What is Methodism ?
Methodism began as a revival movement within the Anglican Church during the 18th century. Its origins go back to the Holy Club which was formed by two brothers, John and Charles Wesley, during their time in Oxford (1729-35). They were Church of England clergymen, the sons of the Reverend Samuel Wesley, rector of Epworth. Their primary aim in forming this fellowship was the spiritual development of the members and the revival of true religion. Writing to his father, John described the group as, "a society of very young and very earnest High Churchmen with evangelistic views and a true desire to lead the lives of exemplary Christians". George Whitfield was among their number. Their colleagues at Oxford gave them the nickname of 'Methodists' on a account of the methodical and disciplined way in which they met.
In another letter to his father, John declared that "my one aim in life is to secure persona! holiness, for without being holy myself I cannot promote holiness in others". Holiness meant loving God entirely and expressing that love in the doing of good works. There is, he declared, no holiness apart from the social expression of it. The members of the Holy Club regularly visited the prisoners, the destitute and the sick, giving financial help and forming classes for the children of the poor. This social concern has been one of the hallmarks of Methodism ever since.
The rapid growth of Methodism took place against the backdrop of the Industrial Revolution. This was an era marked by the increasing poverty of the workers, who laboured in dreadful conditions, and the increasing prosperity of the mill and factory owners. Between 1700 and the end of the century the population rose by some 4 million. It is maintained among historians that were it not for the Methodist revival England might well have experienced a revolution among the working classes similar to that taking place across the channel. Fortunately by then, as Howard Snyder points out in his book 'The Radical Wesley', "the people called Methodists seemed to be everywhere, a renewing force within the Church of England, committed to proving in experience what the church professed in doctrine, not only offering God to all but also the power of God for transformed living in all who believed".
There is a familiar saying, "Methodism was born in Song". The hymns of Charles Wesley were instrumental in the spreading and sustaining of the Methodist movement. Their rousing tunes and practical theology (called 'the Bible in miniature') moved many to Christ and to Methodism. He was a highly gifted musician. He left behind some 6,500 hymns. The selection that was first published in 1739 became instantly popular. There was a saying in those days, when folk travelled long distances on horseback, that "you could tell a Methodist was coming by his singing!"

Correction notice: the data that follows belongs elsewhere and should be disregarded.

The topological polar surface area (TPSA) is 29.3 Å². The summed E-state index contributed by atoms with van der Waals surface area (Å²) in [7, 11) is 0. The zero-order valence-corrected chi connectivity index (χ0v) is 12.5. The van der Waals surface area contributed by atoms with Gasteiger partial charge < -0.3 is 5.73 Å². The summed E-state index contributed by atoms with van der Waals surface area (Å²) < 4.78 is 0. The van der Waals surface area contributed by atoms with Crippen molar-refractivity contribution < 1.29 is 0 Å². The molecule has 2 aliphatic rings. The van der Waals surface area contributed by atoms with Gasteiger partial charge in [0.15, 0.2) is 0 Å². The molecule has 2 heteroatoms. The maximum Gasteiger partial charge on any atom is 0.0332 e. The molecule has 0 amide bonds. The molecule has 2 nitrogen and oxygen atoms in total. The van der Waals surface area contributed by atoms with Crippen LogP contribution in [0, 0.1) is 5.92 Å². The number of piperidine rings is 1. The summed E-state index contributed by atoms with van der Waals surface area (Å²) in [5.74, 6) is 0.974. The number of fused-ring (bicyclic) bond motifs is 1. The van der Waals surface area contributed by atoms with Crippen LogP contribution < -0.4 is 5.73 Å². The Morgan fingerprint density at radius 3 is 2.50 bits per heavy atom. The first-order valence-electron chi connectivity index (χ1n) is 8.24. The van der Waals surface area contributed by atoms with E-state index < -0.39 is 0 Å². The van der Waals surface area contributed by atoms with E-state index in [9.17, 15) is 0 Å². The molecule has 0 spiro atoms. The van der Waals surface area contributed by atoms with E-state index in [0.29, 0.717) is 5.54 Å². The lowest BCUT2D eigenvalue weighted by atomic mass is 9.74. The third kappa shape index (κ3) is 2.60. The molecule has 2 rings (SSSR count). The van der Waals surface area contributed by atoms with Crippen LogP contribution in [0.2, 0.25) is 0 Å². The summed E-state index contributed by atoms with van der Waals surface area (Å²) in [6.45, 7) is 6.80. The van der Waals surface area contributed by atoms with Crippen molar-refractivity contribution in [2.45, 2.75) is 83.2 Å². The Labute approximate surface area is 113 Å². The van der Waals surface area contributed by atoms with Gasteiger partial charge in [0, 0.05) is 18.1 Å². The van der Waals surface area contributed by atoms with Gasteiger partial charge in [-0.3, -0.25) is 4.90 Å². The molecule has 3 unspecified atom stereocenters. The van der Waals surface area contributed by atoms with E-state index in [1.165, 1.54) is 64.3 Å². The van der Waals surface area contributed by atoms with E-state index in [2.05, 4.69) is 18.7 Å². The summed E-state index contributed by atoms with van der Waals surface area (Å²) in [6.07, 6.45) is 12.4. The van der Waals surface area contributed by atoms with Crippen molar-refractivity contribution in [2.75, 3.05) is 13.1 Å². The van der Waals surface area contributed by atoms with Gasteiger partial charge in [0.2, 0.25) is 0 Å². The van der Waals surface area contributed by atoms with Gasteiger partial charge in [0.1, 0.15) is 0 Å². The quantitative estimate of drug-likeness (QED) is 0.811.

It never was John Wesley's, intention to separate from the Church of England, but such was the rapid growth of the movement that the decision was taken out of his hands. Two happenings contributed to this spread of the Methodist movement. The first of these was the entering of the brothers into a deepened experience of the transforming power of the Holy Spirit within three days of each other in 1738. This gave to their preaching, hymn-writing and pastoral oversight a new drive and a wider dimension. The second happening was the increasing opposition of the established church toward the revival movement. Parish pulpits were closed to John Wesley. In 1739 he commenced the radical practice of open-air preaching, beginning by standing on his father's tombstone. This field-preaching, as it became known, reached the masses on an unprecedented scale resulting in thousands coming to hear him as he preached up and down the land, and also in Ireland to which he made 21 visits.
In 1784, following increasing opposition from the Church of England bishops, John Wesley set up a structure designated 'The Yearly Conference of the People called Methodists' in order to ensure the continuation of the movement after his death. He now ordained preachers into the full time ministry. In 1795, four years after his death, Methodist clergy became legally entitled to conduct marriages and administer the sacraments. Methodism was now a Church with a sound base, thanks to Wesley's skill as an organizer. The weekly class meetings for the members, the schools, the City Missions etc. all flourished under a benign but strict discipline. E. Douglas Bebb in his work on Wesley points out that "the Methodist Church discipline of the 18th century has no parallel in modern ecclesiastical history"
The result of this spiritual revival and organization meant that in 1768 Methodism had 40 circuits and 27,341 members. Ten years later the figure was 60 circuits & 40,089 members, rising in the next decade to 99 circuits and 66,375 members . By 1798, seven years after Wesley's death, there were 149 circuits with 101,712 members so that one in every thirty adult Englishmen was a Methodist.
The Methodist Church is part of the worldwide church. While it did not formulate new doctrines, it focused men's mind on the need for bible-centred preaching and teaching - what Wesley called 'the revival of true religion'. Its great and lasting contribution was the special emphasis on the core values of Christian belief. These emphases are summed by 20th century Methodism under four headings, known as Wesley's 'Four Alls':
- All need to be saved - Universal Sin
- All can be saved - Universal Salvation
- All can know themselves saved - Inward Assurance of the Holy Spirit
- All can be saved to the uttermost - Christian Perfection (Perfect Love)
Christian perfection is not attained this side of heaven but it is the goal of all who love the Lord entirely, and honour their neighbour as themselves.
Wesley believed that their are no limits on what God can accomplish in the life of the believer.